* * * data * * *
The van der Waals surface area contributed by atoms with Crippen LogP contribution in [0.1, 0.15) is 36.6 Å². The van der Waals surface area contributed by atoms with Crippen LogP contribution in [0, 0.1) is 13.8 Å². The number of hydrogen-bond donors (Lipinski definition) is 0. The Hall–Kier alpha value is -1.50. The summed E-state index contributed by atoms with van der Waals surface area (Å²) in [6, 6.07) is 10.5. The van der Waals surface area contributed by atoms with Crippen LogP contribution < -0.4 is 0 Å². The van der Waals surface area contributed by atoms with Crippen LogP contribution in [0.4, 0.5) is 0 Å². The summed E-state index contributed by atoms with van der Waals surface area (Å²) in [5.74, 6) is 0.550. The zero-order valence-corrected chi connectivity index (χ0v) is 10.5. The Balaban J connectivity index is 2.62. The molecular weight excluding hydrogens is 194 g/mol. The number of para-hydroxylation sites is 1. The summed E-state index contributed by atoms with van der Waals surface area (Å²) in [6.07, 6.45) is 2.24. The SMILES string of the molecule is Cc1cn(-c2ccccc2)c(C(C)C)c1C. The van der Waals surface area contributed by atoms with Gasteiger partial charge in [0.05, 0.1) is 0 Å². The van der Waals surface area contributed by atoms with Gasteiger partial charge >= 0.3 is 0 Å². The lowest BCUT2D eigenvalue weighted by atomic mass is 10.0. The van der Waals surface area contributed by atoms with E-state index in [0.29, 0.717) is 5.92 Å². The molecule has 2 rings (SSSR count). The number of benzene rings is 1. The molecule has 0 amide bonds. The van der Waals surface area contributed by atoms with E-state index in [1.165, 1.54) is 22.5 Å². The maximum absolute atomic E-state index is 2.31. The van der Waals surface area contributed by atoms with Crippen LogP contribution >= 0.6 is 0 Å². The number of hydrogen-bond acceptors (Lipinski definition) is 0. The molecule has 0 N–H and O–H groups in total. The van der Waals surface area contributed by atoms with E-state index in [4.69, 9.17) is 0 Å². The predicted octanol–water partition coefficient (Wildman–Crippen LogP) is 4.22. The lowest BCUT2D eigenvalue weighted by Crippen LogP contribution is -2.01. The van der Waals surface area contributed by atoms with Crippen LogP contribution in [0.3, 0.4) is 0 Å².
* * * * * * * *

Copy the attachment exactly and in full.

The van der Waals surface area contributed by atoms with Crippen LogP contribution in [0.1, 0.15) is 36.6 Å². The van der Waals surface area contributed by atoms with Crippen LogP contribution in [0, 0.1) is 13.8 Å². The number of hydrogen-bond donors (Lipinski definition) is 0. The Hall–Kier alpha value is -1.50. The summed E-state index contributed by atoms with van der Waals surface area (Å²) in [6, 6.07) is 10.5. The van der Waals surface area contributed by atoms with Crippen LogP contribution < -0.4 is 0 Å². The van der Waals surface area contributed by atoms with Crippen LogP contribution in [0.4, 0.5) is 0 Å². The summed E-state index contributed by atoms with van der Waals surface area (Å²) in [5.74, 6) is 0.550. The zero-order valence-corrected chi connectivity index (χ0v) is 10.5. The Balaban J connectivity index is 2.62. The molecular weight excluding hydrogens is 194 g/mol. The number of para-hydroxylation sites is 1. The summed E-state index contributed by atoms with van der Waals surface area (Å²) in [6.07, 6.45) is 2.24. The SMILES string of the molecule is Cc1cn(-c2ccccc2)c(C(C)C)c1C. The van der Waals surface area contributed by atoms with Gasteiger partial charge in [0.05, 0.1) is 0 Å². The van der Waals surface area contributed by atoms with Gasteiger partial charge >= 0.3 is 0 Å². The lowest BCUT2D eigenvalue weighted by atomic mass is 10.0. The van der Waals surface area contributed by atoms with E-state index in [0.29, 0.717) is 5.92 Å². The molecule has 2 rings (SSSR count). The number of benzene rings is 1. The molecule has 0 amide bonds. The van der Waals surface area contributed by atoms with E-state index in [1.165, 1.54) is 22.5 Å². The maximum absolute atomic E-state index is 2.31. The van der Waals surface area contributed by atoms with Crippen LogP contribution >= 0.6 is 0 Å². The number of hydrogen-bond acceptors (Lipinski definition) is 0. The molecule has 0 N–H and O–H groups in total. The van der Waals surface area contributed by atoms with E-state index in [4.69, 9.17) is 0 Å². The predicted octanol–water partition coefficient (Wildman–Crippen LogP) is 4.22. The lowest BCUT2D eigenvalue weighted by Crippen LogP contribution is -2.01. The van der Waals surface area contributed by atoms with Crippen LogP contribution in [0.3, 0.4) is 0 Å².